Google is taking steps to ensure that electioneering officially ends as polls close in the United States on Nov. 3.
The company has said outright that it will start blocking election ads on Election Day after the voting period ends around the country. The message came from an email sent to advertisers on Friday, as reported by Reuters.
The message notes that “advertisers will not be able to run ads referencing candidates, the election, or its outcome, given that an unprecedented amount of votes will be counted after election day this year.”
Warnings have persisted for months that the fall 2020 election will largely hinge on absentee ballots (sometimes called mail-in ballots), and many of those, by law, can only be counted after local polls have closed. So the election’s winner isn’t likely to be as clear as it has been in the past on the night of the election.
It’s an especially big focus because of Donald Trump’s long-telegraphed hesitance to accept the results of the looming national vote, should the election turn against him (as most polls suggest it will). The U.S. president has amped up his rhetoric in recent days in an attempt to cast generalized doubt on votes that arrive by mail, which observers believe will mostly favor Joe Biden.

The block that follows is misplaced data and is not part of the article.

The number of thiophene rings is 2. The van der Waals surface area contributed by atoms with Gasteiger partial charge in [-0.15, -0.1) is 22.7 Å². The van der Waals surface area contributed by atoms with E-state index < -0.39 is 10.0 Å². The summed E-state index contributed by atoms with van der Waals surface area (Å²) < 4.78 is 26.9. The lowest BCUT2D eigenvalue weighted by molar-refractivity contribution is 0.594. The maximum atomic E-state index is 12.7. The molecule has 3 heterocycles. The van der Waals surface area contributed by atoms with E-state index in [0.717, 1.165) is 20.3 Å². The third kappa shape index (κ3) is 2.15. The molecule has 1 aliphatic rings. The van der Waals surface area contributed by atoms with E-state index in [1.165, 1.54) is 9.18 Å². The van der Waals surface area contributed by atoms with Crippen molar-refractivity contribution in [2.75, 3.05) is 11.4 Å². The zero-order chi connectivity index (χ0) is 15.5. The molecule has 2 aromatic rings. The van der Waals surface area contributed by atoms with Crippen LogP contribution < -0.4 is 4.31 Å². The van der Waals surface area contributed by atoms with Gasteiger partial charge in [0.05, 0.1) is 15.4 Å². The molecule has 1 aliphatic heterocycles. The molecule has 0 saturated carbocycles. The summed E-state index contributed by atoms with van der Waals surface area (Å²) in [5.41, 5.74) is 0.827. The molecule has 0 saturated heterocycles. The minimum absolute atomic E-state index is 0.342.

Google told Reuters that the ban will last for at least a week. It may extend longer, however, depending on how long it takes to count all the votes and what the state of civil unrest looks like at the time. We’ve reached out for further comment and clarification on what possible good a lifting of the ban could do after the voting portion of the election is over.
The ban falls under the same “sensitive events” policy that Google has used to justify the blocking of certain ads tied to COVID-19. The policy describes the content covered under the policy as that which “potentially capitalizes on or lacks reasonable sensitivity towards a natural disaster, conflict, death, public health emergency, or other tragic event.”
None of which, it should be noted, characterizes the U.S. election as it has traditionally unfolded. But 2020 is an untraditional year, and Trump’s unfortunate fear-mongering and fostering of doubts in the U.S. voting apparatus could certainly be construed as a potential “conflict” or “tragic event,” depending on how the day unfolds.
The ban covers all Google platforms that serve ads, including YouTube and Google Ads.